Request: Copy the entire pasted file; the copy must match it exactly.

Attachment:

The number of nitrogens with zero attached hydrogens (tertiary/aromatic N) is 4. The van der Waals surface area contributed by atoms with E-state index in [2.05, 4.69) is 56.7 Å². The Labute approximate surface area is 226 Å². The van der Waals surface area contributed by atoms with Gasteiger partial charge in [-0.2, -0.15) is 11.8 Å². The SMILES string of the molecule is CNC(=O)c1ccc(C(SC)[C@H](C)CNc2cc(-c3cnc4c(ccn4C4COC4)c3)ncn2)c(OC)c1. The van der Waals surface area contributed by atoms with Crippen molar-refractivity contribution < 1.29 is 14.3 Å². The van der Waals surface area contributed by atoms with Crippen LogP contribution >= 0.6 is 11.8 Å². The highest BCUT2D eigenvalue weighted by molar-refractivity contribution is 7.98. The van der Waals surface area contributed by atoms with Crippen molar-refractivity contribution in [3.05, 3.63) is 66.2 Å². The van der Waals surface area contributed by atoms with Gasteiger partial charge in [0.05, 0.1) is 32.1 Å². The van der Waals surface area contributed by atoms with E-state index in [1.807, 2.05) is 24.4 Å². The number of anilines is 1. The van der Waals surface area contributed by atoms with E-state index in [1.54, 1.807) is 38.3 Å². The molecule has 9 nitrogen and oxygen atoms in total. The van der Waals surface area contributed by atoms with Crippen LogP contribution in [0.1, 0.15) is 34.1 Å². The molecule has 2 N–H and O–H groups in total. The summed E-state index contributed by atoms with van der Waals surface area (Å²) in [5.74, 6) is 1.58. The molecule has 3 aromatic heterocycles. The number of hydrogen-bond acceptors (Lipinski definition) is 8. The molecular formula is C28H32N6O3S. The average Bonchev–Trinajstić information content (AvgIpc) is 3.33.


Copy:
The number of nitrogens with zero attached hydrogens (tertiary/aromatic N) is 4. The van der Waals surface area contributed by atoms with E-state index in [2.05, 4.69) is 56.7 Å². The Labute approximate surface area is 226 Å². The van der Waals surface area contributed by atoms with Gasteiger partial charge in [-0.2, -0.15) is 11.8 Å². The SMILES string of the molecule is CNC(=O)c1ccc(C(SC)[C@H](C)CNc2cc(-c3cnc4c(ccn4C4COC4)c3)ncn2)c(OC)c1. The van der Waals surface area contributed by atoms with Crippen molar-refractivity contribution < 1.29 is 14.3 Å². The van der Waals surface area contributed by atoms with Crippen LogP contribution >= 0.6 is 11.8 Å². The highest BCUT2D eigenvalue weighted by molar-refractivity contribution is 7.98. The van der Waals surface area contributed by atoms with Crippen molar-refractivity contribution in [3.05, 3.63) is 66.2 Å². The van der Waals surface area contributed by atoms with Gasteiger partial charge in [0.05, 0.1) is 32.1 Å². The van der Waals surface area contributed by atoms with E-state index in [1.807, 2.05) is 24.4 Å². The number of anilines is 1. The van der Waals surface area contributed by atoms with E-state index in [1.54, 1.807) is 38.3 Å². The molecule has 9 nitrogen and oxygen atoms in total. The van der Waals surface area contributed by atoms with Crippen LogP contribution in [0.1, 0.15) is 34.1 Å². The molecule has 2 N–H and O–H groups in total. The summed E-state index contributed by atoms with van der Waals surface area (Å²) in [5.74, 6) is 1.58. The molecule has 3 aromatic heterocycles. The number of hydrogen-bond acceptors (Lipinski definition) is 8. The molecular formula is C28H32N6O3S. The average Bonchev–Trinajstić information content (AvgIpc) is 3.33.